Having been "blown away" by his first hearing of Mariachi Vargas, Freud wondered, "Why not a mariachi opera?" The idea intrigued Foglia too, and soon the project began percolating in his head. Freud gave him carte blanche in terms of subject matter. He hit on an idea — how does an immigrant deal with the concept of "home"? As part of his research, he spoke to Mexican immigrants, including women working in HGO's costume shop. He recalled the experience of his Italian immigrant father, who had lived most of his life in a suburb outside Boston but never felt at home in America. That's when the concept clicked.
Thus "Cruzar" follows three generations of the Velasquez family as they straddle two countries and two cultures and face questions of personal and national identity.
Foglia wrote the lyrics in English, translating them into formal Spanish before submitting them to Martinez for further reworking into rhymed Spanish as the textual basis of the 15 songs that are linked by spoken dialogue, in Spanish and English.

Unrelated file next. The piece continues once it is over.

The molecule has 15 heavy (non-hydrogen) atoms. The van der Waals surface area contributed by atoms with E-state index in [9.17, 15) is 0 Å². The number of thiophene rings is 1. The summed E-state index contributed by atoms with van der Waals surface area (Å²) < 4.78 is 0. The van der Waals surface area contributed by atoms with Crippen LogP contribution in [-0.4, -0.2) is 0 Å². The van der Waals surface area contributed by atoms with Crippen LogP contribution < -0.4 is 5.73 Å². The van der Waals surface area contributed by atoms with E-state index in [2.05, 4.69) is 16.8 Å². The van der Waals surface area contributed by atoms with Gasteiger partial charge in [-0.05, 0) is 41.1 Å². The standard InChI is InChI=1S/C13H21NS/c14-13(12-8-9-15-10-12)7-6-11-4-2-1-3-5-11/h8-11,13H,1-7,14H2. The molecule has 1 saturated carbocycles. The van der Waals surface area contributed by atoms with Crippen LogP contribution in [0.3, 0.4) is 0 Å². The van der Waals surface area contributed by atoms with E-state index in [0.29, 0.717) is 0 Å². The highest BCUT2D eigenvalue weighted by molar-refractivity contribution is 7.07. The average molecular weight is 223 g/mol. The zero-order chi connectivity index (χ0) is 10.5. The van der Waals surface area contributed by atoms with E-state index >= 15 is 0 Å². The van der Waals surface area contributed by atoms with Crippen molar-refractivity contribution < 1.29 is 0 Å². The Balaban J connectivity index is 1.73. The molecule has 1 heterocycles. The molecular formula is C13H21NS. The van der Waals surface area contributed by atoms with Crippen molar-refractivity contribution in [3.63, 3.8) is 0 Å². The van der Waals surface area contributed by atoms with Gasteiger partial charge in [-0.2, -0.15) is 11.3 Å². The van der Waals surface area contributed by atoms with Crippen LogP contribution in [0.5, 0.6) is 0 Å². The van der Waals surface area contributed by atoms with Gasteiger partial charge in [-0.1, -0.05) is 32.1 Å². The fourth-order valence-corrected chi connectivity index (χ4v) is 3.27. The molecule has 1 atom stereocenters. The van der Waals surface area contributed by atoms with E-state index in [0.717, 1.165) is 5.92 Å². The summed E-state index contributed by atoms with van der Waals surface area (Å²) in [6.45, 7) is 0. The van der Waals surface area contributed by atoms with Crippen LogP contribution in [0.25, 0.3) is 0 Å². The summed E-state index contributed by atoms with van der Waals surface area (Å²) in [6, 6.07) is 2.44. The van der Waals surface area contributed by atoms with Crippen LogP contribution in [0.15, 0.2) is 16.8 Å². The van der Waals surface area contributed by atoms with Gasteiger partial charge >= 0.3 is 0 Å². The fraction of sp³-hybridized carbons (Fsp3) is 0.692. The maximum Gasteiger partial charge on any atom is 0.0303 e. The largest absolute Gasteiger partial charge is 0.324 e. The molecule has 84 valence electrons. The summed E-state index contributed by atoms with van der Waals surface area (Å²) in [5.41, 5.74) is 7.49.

I asked Freud whether this 67-minute mariachi opera would pass muster for presentation by Lyric Opera if it didn't offer outreach opportunities. Yes, was his emphatic reply.
"I feel very close to this piece," he said. "It's something I feel very proud of, something that I think works extraordinarily well on any terms. The combination of mariachi and classically trained singers presents something very compelling to audiences both musically and theatrically. It deserves a place here at Lyric, just as it deserved its previous performances elsewhere. When 'Cruzar' was first done in Houston, people of all backgrounds came up to me and said, 'You've just told my story.'